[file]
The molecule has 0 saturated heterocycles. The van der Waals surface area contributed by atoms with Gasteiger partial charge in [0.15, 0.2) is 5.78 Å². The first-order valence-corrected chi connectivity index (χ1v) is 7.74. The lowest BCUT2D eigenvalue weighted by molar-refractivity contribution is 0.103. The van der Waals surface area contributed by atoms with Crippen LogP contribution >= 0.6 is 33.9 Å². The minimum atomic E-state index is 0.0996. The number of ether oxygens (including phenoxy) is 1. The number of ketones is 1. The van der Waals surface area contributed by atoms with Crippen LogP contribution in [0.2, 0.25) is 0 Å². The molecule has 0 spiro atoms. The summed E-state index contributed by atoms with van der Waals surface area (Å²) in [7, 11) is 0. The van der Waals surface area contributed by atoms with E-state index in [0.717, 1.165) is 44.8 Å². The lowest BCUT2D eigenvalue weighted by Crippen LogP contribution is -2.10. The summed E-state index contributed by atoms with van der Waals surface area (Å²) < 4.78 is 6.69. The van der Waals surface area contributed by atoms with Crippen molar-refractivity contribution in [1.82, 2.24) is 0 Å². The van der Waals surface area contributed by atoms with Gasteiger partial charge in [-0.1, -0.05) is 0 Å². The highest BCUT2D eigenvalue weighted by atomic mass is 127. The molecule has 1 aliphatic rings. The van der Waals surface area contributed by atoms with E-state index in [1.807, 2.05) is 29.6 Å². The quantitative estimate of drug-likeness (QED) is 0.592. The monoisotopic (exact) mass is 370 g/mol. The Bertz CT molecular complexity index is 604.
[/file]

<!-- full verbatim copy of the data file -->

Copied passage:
The molecule has 0 saturated heterocycles. The van der Waals surface area contributed by atoms with Gasteiger partial charge in [0.15, 0.2) is 5.78 Å². The first-order valence-corrected chi connectivity index (χ1v) is 7.74. The lowest BCUT2D eigenvalue weighted by molar-refractivity contribution is 0.103. The van der Waals surface area contributed by atoms with Crippen LogP contribution >= 0.6 is 33.9 Å². The minimum atomic E-state index is 0.0996. The number of ether oxygens (including phenoxy) is 1. The number of ketones is 1. The van der Waals surface area contributed by atoms with Crippen LogP contribution in [0.2, 0.25) is 0 Å². The molecule has 0 spiro atoms. The summed E-state index contributed by atoms with van der Waals surface area (Å²) in [7, 11) is 0. The van der Waals surface area contributed by atoms with E-state index in [0.717, 1.165) is 44.8 Å². The lowest BCUT2D eigenvalue weighted by Crippen LogP contribution is -2.10. The summed E-state index contributed by atoms with van der Waals surface area (Å²) < 4.78 is 6.69. The van der Waals surface area contributed by atoms with Crippen molar-refractivity contribution in [1.82, 2.24) is 0 Å². The van der Waals surface area contributed by atoms with Gasteiger partial charge in [-0.1, -0.05) is 0 Å². The highest BCUT2D eigenvalue weighted by atomic mass is 127. The molecule has 1 aliphatic rings. The van der Waals surface area contributed by atoms with E-state index in [1.807, 2.05) is 29.6 Å². The quantitative estimate of drug-likeness (QED) is 0.592. The monoisotopic (exact) mass is 370 g/mol. The Bertz CT molecular complexity index is 604.